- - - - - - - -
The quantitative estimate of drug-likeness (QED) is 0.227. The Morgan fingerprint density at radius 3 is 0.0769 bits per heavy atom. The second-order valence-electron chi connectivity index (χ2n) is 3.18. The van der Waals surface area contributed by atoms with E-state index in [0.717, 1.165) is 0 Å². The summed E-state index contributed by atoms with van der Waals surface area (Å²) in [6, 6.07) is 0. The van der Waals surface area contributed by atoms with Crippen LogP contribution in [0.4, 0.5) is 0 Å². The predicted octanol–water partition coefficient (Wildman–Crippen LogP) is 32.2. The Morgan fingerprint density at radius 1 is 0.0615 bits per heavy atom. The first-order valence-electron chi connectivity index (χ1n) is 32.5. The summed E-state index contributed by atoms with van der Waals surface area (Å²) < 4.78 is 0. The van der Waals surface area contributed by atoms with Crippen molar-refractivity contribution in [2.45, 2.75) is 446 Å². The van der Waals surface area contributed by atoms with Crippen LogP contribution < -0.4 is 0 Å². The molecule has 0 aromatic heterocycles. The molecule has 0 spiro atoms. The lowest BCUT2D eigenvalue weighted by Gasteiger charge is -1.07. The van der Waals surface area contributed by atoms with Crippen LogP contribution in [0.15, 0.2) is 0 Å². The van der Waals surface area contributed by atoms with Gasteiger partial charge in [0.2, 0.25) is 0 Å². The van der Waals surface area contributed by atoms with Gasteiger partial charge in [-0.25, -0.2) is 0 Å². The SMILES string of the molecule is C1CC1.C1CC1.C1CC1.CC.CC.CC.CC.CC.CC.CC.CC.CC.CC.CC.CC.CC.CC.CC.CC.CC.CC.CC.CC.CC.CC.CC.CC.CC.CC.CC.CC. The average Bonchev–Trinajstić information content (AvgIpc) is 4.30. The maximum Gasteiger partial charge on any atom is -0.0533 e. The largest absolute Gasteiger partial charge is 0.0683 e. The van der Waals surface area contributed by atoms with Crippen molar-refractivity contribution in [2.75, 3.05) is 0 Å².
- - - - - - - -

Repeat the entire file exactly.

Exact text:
The quantitative estimate of drug-likeness (QED) is 0.227. The Morgan fingerprint density at radius 3 is 0.0769 bits per heavy atom. The second-order valence-electron chi connectivity index (χ2n) is 3.18. The van der Waals surface area contributed by atoms with E-state index in [0.717, 1.165) is 0 Å². The summed E-state index contributed by atoms with van der Waals surface area (Å²) in [6, 6.07) is 0. The van der Waals surface area contributed by atoms with Crippen LogP contribution in [0.4, 0.5) is 0 Å². The predicted octanol–water partition coefficient (Wildman–Crippen LogP) is 32.2. The Morgan fingerprint density at radius 1 is 0.0615 bits per heavy atom. The first-order valence-electron chi connectivity index (χ1n) is 32.5. The summed E-state index contributed by atoms with van der Waals surface area (Å²) < 4.78 is 0. The van der Waals surface area contributed by atoms with Crippen molar-refractivity contribution in [2.45, 2.75) is 446 Å². The van der Waals surface area contributed by atoms with Crippen LogP contribution < -0.4 is 0 Å². The molecule has 0 aromatic heterocycles. The molecule has 0 spiro atoms. The lowest BCUT2D eigenvalue weighted by Gasteiger charge is -1.07. The van der Waals surface area contributed by atoms with Crippen LogP contribution in [0.15, 0.2) is 0 Å². The van der Waals surface area contributed by atoms with Gasteiger partial charge in [0.2, 0.25) is 0 Å². The van der Waals surface area contributed by atoms with Gasteiger partial charge in [-0.25, -0.2) is 0 Å². The SMILES string of the molecule is C1CC1.C1CC1.C1CC1.CC.CC.CC.CC.CC.CC.CC.CC.CC.CC.CC.CC.CC.CC.CC.CC.CC.CC.CC.CC.CC.CC.CC.CC.CC.CC.CC.CC. The average Bonchev–Trinajstić information content (AvgIpc) is 4.30. The maximum Gasteiger partial charge on any atom is -0.0533 e. The largest absolute Gasteiger partial charge is 0.0683 e. The van der Waals surface area contributed by atoms with Crippen molar-refractivity contribution in [2.75, 3.05) is 0 Å².